Russian Hebraist and author; born in Zhagory about the end of the eighteenth century; died in Simferopol May 8, 1886. He was the eldest of several sons and received a liberal education. Inthe first part of his "Ḥazon la-Mo'ed" (Vienna, 1877) Benjamin describes a journey which he made from Zhagory to Moscow about 1835. The second part of the work consists of letters which he wrote from Wilna in 1841-43 in regard to Lilienthal's mission in Russia. Like most of the leading Maskilim of the time, Mandelstamm was at first very enthusiastic about the movement; but he was much disappointed at the results and expressed strong disapproval of Lilienthal's methods. The third part contains a description of the Crimea with plans for bettering the condition of the Russian Jews.

Mandelstamm was employed by the Günzburgs, with some intervals, for more than forty years, and from 1864 until the time of his death he was their representative in Simferopol. He visited Paris in 1875 and gave a graphic description, in Hebrew, of the French capital in his "Paris" (Warsaw, 1878). He furthermore wrote "Mishle Binyamin," which appeared in the first two volumes of "Ha-Asif" (published also separately), and contributed to "Ha-Meliẓ" (1892, Nos. 267-271) a very interesting description of the younger days of his brother Leon and to "Ha-Ẓefirah" (xv., Nos. 12 et seq.) an article on the anti-Jewish riots of 1881-82. He is considered one of the best of Hebrew prose-writers, although his too florid style and his continual deviations from the subject can hardly please a modern reader.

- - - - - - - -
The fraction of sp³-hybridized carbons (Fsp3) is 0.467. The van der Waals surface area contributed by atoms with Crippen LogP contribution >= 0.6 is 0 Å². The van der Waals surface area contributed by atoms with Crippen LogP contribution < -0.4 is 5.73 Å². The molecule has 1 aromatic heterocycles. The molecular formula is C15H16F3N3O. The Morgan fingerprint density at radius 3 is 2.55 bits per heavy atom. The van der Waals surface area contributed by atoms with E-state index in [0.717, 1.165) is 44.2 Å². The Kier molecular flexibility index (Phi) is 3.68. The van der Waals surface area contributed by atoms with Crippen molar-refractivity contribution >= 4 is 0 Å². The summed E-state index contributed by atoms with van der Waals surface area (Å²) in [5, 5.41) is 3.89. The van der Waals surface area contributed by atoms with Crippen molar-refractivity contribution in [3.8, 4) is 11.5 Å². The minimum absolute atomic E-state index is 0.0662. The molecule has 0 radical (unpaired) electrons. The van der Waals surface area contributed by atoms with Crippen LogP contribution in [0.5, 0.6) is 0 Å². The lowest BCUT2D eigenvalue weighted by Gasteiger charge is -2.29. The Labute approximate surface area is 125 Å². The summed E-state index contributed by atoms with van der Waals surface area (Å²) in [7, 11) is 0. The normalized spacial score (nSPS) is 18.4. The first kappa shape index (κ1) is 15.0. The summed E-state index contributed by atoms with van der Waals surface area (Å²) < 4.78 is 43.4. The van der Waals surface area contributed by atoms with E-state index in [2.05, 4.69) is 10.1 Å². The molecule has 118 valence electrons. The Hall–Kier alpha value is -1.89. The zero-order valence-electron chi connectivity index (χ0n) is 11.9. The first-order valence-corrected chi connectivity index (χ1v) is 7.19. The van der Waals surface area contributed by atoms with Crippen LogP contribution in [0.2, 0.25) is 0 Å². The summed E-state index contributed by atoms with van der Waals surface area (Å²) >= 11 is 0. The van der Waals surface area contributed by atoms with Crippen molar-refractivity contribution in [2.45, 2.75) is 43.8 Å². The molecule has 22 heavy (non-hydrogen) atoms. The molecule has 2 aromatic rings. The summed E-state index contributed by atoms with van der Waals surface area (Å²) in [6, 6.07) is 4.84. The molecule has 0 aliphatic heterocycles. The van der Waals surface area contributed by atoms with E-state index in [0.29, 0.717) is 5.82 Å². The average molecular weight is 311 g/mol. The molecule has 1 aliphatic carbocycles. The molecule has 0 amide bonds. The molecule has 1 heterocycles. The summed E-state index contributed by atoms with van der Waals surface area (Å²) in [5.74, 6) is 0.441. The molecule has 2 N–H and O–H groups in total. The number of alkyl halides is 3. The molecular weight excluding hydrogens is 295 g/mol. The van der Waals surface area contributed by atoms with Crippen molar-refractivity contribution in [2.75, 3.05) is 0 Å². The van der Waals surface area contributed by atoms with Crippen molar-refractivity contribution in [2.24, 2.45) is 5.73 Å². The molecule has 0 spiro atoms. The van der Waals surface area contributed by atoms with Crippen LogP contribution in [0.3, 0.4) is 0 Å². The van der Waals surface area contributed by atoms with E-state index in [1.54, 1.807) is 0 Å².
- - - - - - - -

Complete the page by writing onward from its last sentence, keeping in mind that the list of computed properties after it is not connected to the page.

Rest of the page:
• Ha-Asif, iii. 117;
  • Ha-Shaḥar, viii. 384;
  • Ha-Ẓefirah, xiii., No. 26;
  • Keneset ha-Gedolah, iv., part 2, pp. 30 et seq.;
  • Zeitlin, Bibl. Post-Mendels. p. 227.
H. R. P. Wi.
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